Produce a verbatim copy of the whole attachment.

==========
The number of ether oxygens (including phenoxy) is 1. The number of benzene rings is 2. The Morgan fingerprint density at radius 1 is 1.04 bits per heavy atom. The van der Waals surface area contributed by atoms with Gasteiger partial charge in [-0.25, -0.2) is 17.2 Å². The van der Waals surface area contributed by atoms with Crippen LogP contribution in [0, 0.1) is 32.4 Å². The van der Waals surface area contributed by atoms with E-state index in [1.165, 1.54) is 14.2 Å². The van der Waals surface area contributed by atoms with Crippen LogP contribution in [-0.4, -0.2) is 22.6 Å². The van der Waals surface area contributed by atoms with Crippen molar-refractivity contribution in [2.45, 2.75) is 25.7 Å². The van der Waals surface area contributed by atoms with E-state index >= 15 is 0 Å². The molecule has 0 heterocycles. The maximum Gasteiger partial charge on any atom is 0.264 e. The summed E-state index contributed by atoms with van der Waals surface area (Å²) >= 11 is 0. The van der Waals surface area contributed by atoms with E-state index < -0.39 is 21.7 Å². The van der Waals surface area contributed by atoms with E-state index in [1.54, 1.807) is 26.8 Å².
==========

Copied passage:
The number of ether oxygens (including phenoxy) is 1. The number of benzene rings is 2. The Morgan fingerprint density at radius 1 is 1.04 bits per heavy atom. The van der Waals surface area contributed by atoms with Gasteiger partial charge in [-0.25, -0.2) is 17.2 Å². The van der Waals surface area contributed by atoms with Crippen LogP contribution in [0, 0.1) is 32.4 Å². The van der Waals surface area contributed by atoms with E-state index in [1.165, 1.54) is 14.2 Å². The van der Waals surface area contributed by atoms with Crippen LogP contribution in [-0.4, -0.2) is 22.6 Å². The van der Waals surface area contributed by atoms with Crippen molar-refractivity contribution in [2.45, 2.75) is 25.7 Å². The van der Waals surface area contributed by atoms with E-state index >= 15 is 0 Å². The molecule has 0 heterocycles. The maximum Gasteiger partial charge on any atom is 0.264 e. The summed E-state index contributed by atoms with van der Waals surface area (Å²) >= 11 is 0. The van der Waals surface area contributed by atoms with E-state index < -0.39 is 21.7 Å². The van der Waals surface area contributed by atoms with E-state index in [1.54, 1.807) is 26.8 Å².